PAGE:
Though we all don’t speak the same language, we often find ourselves connecting over and overcoming through one thing: music. And within these uncertain times, there’s nothing more than the world needs than new ways and tactics to keep pushing forward — this is the work being done by Ariel Bloomer and Shawn Jump, founders of Icon for Hire. Blossoming in Decatur, IL and now rooted in Nashville, TN, these two artists have developed a platform that goes upon and beyond what a rockstar is “supposed” to be.
Icon for Hire has set the stage for allowing people to be human and realize that’s ok; That we can have conversations about depression, anxiety and self-harm, and that’s ok. Through their music, Ariel and Shawn have built a fan-base of over 700,000, all seeking to be healing rockstars and unapologetically human. With Icon for Hire, they have changed the narrative of the rockstar mentality and are guiding people to progression and not perfection.
Soberocity [S]: Where are you both from?
Ariel and Shawn [A&S]: Shawn was born and raised in Decatur Illinois, and Ariel was born in Sweden, and mostly raised in Minneapolis. We met in Decatur and started our band there.
[S]: What does “sobriety” mean to you?
[A&S]: Sobriety to me (Shawn) means to have a meaningful pursuit for my life, and it affects all areas of my well being. When I first got sober I thought it was just eliminating the alcohol from my life and I was done. I’m so glad I was wrong! It’s given me tools, community, and an abundance of awareness to progress through life- not to mention a healthier lifestyle all around. I’m no longer constantly occupied with wanting to drink all the time, and as a result, sobriety has helped clear the mental fog. It’s elevated my thinking and helped me stay focused on creating the life I always wanted to.
[S]: Where did the name “Icon for Hire” come from?
[A&S]: The band name is a jab at how unhealthy the music industry can be and the crazy expectations that are placed on its members. Society often bestows more influence and power to artists than they are able to bear, and the results are often challenging for both the artist and their fans.
[S]: Do you guys remember the moment that you discovered your love for music and how to use it to promote others’ journey of “progression not perfection”?
[A&S]: We both fell in love with music in our teenage years, for how it impacted us. We are trying to be open and honest about our journey with our audience- in our lyrics and how we show up- because being vulnerable seems to give other people permission to do the same. We don’t always get it right, but we try to center back to that.
[S]: The work you guys are doing takes long hours and may not reap many personal rewards. What keeps you guys committed to your mission?
[A&S]: It’s actually the personal intrinsic rewards that are the most motivating. Feeling like we’re fulfilling our purpose, enjoying full autonomy over the music we create, getting to inspire our audience, all that drives us. When we were running on that type of fuel, we are able to go a lot harder than if we are trying to motivate ourselves with external accolades or recognition.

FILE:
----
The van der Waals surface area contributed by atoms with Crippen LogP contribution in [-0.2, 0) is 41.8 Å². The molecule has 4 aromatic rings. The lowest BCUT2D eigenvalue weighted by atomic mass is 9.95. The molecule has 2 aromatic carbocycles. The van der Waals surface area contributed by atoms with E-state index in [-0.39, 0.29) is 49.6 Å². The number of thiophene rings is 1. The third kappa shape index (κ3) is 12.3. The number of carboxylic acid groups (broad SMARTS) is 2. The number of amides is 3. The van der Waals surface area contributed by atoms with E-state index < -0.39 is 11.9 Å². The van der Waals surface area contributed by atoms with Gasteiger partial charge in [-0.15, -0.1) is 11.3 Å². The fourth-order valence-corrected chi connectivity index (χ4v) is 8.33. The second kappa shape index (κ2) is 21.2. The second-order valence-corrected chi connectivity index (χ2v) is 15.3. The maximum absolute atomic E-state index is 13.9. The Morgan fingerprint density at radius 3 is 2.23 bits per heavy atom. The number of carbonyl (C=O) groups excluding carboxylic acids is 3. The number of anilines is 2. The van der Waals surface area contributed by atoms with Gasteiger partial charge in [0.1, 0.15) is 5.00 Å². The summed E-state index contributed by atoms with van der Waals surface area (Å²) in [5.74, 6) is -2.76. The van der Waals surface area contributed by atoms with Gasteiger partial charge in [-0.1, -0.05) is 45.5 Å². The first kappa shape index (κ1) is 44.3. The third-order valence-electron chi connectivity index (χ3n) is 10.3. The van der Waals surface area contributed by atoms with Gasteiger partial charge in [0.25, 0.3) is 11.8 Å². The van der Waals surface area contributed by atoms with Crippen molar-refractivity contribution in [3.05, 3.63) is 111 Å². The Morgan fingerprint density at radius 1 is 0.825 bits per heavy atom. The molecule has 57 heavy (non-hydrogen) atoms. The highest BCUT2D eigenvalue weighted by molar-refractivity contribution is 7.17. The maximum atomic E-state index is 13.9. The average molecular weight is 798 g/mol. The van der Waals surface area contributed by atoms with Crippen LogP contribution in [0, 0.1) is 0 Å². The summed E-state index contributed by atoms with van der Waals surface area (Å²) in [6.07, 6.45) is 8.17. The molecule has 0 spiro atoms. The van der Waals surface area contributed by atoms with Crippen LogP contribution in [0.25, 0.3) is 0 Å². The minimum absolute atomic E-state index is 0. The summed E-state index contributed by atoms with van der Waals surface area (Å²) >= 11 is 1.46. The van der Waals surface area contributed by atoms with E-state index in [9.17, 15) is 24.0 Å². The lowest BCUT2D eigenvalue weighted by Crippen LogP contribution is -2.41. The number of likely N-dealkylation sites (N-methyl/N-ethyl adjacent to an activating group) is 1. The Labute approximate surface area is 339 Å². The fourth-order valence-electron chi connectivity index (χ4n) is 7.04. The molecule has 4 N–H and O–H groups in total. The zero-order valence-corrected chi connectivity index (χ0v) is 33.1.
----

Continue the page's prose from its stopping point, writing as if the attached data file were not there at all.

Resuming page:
[S]: Are there any success stories that have truly impacted you both over the years? Could you share one?
[A&S]: We are really inspired by all the creators who have been at it a long time, keeping their heads down, staying in their lane, and adding value to the world. We love how there is a middle class of artists surfacing, where you’re not a brand new garage band, but you’re not a Billboard top 10 artist either.
[S]: Because you guys aren’t “typical rockstars”, has that been difficult to overcome or change that narrative?
[A&S]: It’s sometimes kind of nice to be underestimated! People often assume we are “just musicians” but we have a huge passion for business and so we run our band like the business that it is. We also find the journey is more meaningful when it’s coming from a place of wanting to serve and inspire rather than cash in for quick fame or money. We’re in this for the long run, and so we can afford to go slow and do it our way.
[S]: Besides shifting to virtual platforms, what other new initiatives and tactics have you developed as a result of the COVID-19 pandemic?
[A&S]: Not touring has allowed us to focus on building out the infrastructure of our processes and systems in a way that we never have before. It’s giving us time to think intentionally about our future, and how we want to show up in the world. And in some ways it’s allowed us to connect with our fans on a whole new level, by seeing their faces regularly on zoom calls, and we’re able to interact with fans from countries we’ve never toured before. That’s really special.
[S]: If someone asked you for guidance or advice for maintaining sobriety during this pandemic, what would you tell them?
[A&S]: From Shawn- Reach out to people asap! Get connected with other people that share the same common goals. Call, Facetime, Zoom, text, whatever you can do, do it now and don’t waste any more time. Isolation is something all addicts and alcoholics do not have the luxury of doing. Boredom and loneliness is a recipe for self destructive tendencies that are wired in most people pursuing sobriety, so reach out, connect, and don’t fall into the self victim trap that all addicts and alcoholics are really good at!
[S]: Is there anything you’d like to work on or anyone you’d like to work with in the future?
[A&S]: Shawn is really getting into NFT’s and the crypto space, so we can definitely see that being something we pursue in the near future. Collaboration wise, we would love to work with bands like Halestorm, I Prevail, and Mike Shinoda.
Make sure to keep up-to-date with our Icons for Hire and join the musical movement.
Check out Icon for Hire in our mental health panel, Mental Health: The Good, The Bad, and The Sober: